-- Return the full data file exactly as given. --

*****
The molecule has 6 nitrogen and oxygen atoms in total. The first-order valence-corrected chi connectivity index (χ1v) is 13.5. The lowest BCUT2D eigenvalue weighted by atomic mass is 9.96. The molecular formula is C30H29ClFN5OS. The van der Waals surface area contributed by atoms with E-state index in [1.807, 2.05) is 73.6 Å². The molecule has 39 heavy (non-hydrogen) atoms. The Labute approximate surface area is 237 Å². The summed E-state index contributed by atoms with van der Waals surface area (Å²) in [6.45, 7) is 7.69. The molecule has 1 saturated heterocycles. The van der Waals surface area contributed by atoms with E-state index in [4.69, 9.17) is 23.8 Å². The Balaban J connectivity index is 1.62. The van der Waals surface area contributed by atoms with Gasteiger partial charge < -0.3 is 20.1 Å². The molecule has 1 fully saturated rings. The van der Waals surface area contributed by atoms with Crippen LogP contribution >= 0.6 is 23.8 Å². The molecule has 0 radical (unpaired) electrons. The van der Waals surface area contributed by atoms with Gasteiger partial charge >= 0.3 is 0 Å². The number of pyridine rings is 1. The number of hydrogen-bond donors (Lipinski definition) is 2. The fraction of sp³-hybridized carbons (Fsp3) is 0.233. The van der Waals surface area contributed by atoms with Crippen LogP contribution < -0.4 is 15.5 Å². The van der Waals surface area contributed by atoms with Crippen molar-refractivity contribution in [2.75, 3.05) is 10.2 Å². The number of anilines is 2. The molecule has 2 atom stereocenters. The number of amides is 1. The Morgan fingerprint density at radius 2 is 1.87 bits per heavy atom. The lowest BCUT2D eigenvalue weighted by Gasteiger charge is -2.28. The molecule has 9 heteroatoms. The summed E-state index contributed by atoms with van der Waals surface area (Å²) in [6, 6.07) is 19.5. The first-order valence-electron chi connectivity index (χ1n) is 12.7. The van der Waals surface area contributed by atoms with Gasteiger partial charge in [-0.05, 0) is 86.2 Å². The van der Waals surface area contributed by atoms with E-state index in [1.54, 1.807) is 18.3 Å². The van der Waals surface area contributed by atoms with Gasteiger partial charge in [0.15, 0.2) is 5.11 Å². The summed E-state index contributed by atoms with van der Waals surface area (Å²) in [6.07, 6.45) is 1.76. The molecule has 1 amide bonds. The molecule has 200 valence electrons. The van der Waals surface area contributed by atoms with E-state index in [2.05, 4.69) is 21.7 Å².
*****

The molecule has 6 nitrogen and oxygen atoms in total. The first-order valence-corrected chi connectivity index (χ1v) is 13.5. The lowest BCUT2D eigenvalue weighted by atomic mass is 9.96. The molecular formula is C30H29ClFN5OS. The van der Waals surface area contributed by atoms with E-state index in [1.807, 2.05) is 73.6 Å². The molecule has 39 heavy (non-hydrogen) atoms. The Labute approximate surface area is 237 Å². The summed E-state index contributed by atoms with van der Waals surface area (Å²) in [6.45, 7) is 7.69. The molecule has 1 saturated heterocycles. The van der Waals surface area contributed by atoms with E-state index in [4.69, 9.17) is 23.8 Å². The Balaban J connectivity index is 1.62. The van der Waals surface area contributed by atoms with Gasteiger partial charge < -0.3 is 20.1 Å². The molecule has 1 fully saturated rings. The van der Waals surface area contributed by atoms with Crippen LogP contribution >= 0.6 is 23.8 Å². The molecule has 0 radical (unpaired) electrons. The van der Waals surface area contributed by atoms with Gasteiger partial charge >= 0.3 is 0 Å². The number of pyridine rings is 1. The number of hydrogen-bond donors (Lipinski definition) is 2. The fraction of sp³-hybridized carbons (Fsp3) is 0.233. The van der Waals surface area contributed by atoms with Crippen LogP contribution < -0.4 is 15.5 Å². The van der Waals surface area contributed by atoms with Crippen molar-refractivity contribution in [2.75, 3.05) is 10.2 Å². The number of anilines is 2. The molecule has 2 atom stereocenters. The number of amides is 1. The Morgan fingerprint density at radius 2 is 1.87 bits per heavy atom. The lowest BCUT2D eigenvalue weighted by Gasteiger charge is -2.28. The molecule has 9 heteroatoms. The summed E-state index contributed by atoms with van der Waals surface area (Å²) in [6, 6.07) is 19.5. The first-order valence-electron chi connectivity index (χ1n) is 12.7. The van der Waals surface area contributed by atoms with Gasteiger partial charge in [-0.05, 0) is 86.2 Å². The van der Waals surface area contributed by atoms with E-state index in [1.54, 1.807) is 18.3 Å². The van der Waals surface area contributed by atoms with Gasteiger partial charge in [0.15, 0.2) is 5.11 Å². The summed E-state index contributed by atoms with van der Waals surface area (Å²) in [6.07, 6.45) is 1.76. The molecule has 1 amide bonds. The molecule has 200 valence electrons. The van der Waals surface area contributed by atoms with E-state index in [2.05, 4.69) is 21.7 Å².